While I don't want to tell you this story because it left me feeling pretty icky, I think that it might help someone. So I will press on with hope that you don't think less of me -- and if you do, please don't tell me.
I grew up terrified of athletics. Gym class was horrible for me - from kickball to trying to learn layups. I felt self conscious about my body because I had boobs starting in the 5th grade. Kids called me a slut because I was new to school and physically developed. I didn't even know what that meant. Instead of athletics, I played piano and read a ton of books, and I rode horses. I didn't play sports. In fact, I was the only person in my family who did not play soccer.
A College Crush
When I was in college, I was enrolled in the musical theatre school. We had dance classes every day, along with singing and scene study. During that time, I developed a crush on one of the few straight guys at the school. He was a bodybuilder, and so several of us started going to the gym after school to work out more. His name was Michael, and he taught me how to lift weights and how to warm up and cool down. This was in Dallas, where your body image was and still is very important.
One day, a new trainer at the gym called me into his office. I didn't realize he was trying to drum up business for himself. And I wasn't sure what was going or why I went in there. It was probably my people pleasing and wanting to be liked by everyone.
This trainer started asking me about my workouts and what I was working on. I don't remember everything that I said, but I probably said something self deprecating about my lower body. Then he told me to stand up, and so I did. He said, "Turn around." And I did. Then he said, "Oh, yeah. You need a lot of work back there." Mind you, I was in my 20s. Even if I wasn't a skinny barbie doll, I was a size 5/6 and I looked pretty damn good.
In that moment, I felt ashamed of my body and myself. I felt the waves of shame wash over me. It started slowly from the moment I'd sat down in this trainer's office. Then I went numb, shut down, and just let the tidal waves of shame wash over me.
To this day, I can't believe that I even walked into that office and followed his directions. That man was trying to shame me into buying his personal training services. It was humiliating, but what I was most upset with was myself.
Why did I even agree to walk into that office? Why did I agree to turn around for that man?
Why Talk About Body Shame?
It was so painful. I allowed him to take aim and hit a deep, old wound of mine. I guess I am writing about this thing that happened over 20 years ago because this kind of stuff still happens every day to other women across the country and around the world. Sometimes it's so subtle. Advertisers are smart folks. They know where to hit your pain points and how to exploit our personal shame. Very few women feel tall enough, skinny enough, or pretty enough.
Advertisers tell us we'll lose the love, the guy, the job, or the success if we don't look good enough. Even when we know intellectually that this is untrue, our psyches don't always absorb it.
My dad sent an article to me when Bruce Jenner came out as Caitlin. It was a fabulous editorial about welcoming Caitlin to being female, and how her looks would be up for discussion by all sorts of people and how one's worth as a human being was directly connected with if whether you are considered beautiful.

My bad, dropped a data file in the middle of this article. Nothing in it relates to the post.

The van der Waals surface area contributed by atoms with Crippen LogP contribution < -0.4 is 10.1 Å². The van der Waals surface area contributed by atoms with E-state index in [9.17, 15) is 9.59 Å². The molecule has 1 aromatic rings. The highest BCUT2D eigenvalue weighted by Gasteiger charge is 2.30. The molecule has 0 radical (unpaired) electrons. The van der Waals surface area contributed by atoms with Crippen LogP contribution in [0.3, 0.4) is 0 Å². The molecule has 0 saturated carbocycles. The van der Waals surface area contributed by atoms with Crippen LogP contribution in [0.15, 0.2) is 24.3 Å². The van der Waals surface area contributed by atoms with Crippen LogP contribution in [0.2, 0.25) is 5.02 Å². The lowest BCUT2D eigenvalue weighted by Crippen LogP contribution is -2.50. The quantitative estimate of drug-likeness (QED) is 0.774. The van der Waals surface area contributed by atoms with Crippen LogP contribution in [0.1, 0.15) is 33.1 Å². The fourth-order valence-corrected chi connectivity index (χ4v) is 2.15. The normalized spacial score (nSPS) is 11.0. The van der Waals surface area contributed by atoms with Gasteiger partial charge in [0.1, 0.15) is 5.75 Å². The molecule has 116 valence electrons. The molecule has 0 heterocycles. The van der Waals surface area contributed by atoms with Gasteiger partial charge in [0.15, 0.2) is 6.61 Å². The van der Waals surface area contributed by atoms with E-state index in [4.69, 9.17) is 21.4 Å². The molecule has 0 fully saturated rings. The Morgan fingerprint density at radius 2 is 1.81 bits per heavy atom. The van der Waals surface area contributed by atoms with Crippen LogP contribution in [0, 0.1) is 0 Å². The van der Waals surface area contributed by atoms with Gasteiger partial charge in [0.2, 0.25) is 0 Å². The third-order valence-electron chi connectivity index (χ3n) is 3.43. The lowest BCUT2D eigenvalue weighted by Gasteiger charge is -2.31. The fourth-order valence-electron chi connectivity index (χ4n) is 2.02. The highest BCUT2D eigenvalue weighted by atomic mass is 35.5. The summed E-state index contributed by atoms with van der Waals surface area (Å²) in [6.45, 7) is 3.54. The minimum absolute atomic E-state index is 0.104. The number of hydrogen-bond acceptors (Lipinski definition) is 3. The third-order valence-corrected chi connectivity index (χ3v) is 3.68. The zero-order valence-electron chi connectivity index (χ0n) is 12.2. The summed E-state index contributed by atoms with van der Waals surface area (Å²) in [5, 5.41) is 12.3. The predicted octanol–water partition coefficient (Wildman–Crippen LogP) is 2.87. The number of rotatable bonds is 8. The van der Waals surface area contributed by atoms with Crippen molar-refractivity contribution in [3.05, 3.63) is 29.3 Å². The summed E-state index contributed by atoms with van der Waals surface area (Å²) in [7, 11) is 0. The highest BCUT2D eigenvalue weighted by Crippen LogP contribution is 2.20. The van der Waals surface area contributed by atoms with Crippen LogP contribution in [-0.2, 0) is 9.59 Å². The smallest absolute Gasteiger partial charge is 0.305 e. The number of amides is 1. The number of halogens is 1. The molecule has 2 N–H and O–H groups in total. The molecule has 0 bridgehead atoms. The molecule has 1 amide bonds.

I love being a woman, but I feel torn. Do I worry and obsess about my looks and my butt? Yes. We're all allowed to be a little vain at times. I'm grateful for that vanity, because sometimes it is what drives me to get up and go to the gym when I don't want to. Sometimes vanity trumps wanting to be healthy.
This experience changed my worldview about body shaming and beauty. It is very different from healthy living and exercise. The truth is, you are beautiful today, tomorrow and yesterday. Whether you are a size 2 or 20, have curly hair or straight, or whatever else advertisers and shamers are trying to sell.
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Here's my point.
I wish I could go back to my 20 year old self and say, "Hey wait a minute. Pause. Let's think this through. I don't know why this man wants me to come into his office. I already know how to workout. And I don't really want or need whatever he is selling, so a polite no thank you will do just fine." I still would have shame without that experience, but it really did sear into my soul.
This is the gift of recovery - it's so important to celebrate the wins. About a year ago, I joined another gym, just to get some variety from the other studios and classes I was going to. Their membership fee was waived and the monthly fee was very reasonable, so I thought I could try it out, try some new teachers and see how it went.
The gym kept hounding me to come into meet with a trainer to do an assessment. Yes, you guessed it. What kept coming up was the guy who shamed me in Dallas, all those years ago. The other thing that I realized was that I had more experience and knowledge than most of the staff at this place. I've been a personal trainer. I've worked out with professionals. So why would I waste my time listening to a new trainer trying to get me to work with them?
I clearly stated that I was not interested, and they left me alone. I trusted my gut and protected myself. For me, that was a HUGE step.
My challenge for you is to stop the shame. If someone starts making comments about your weight, your body, or what you are eating, then walk away. Don't buy from brands that blatantly shame you. Most importantly, stop shaming yourself. Celebrate what works and how your body carries you around this world. Visit my Facebook page to share how you celebrate your body, and you could win a prize.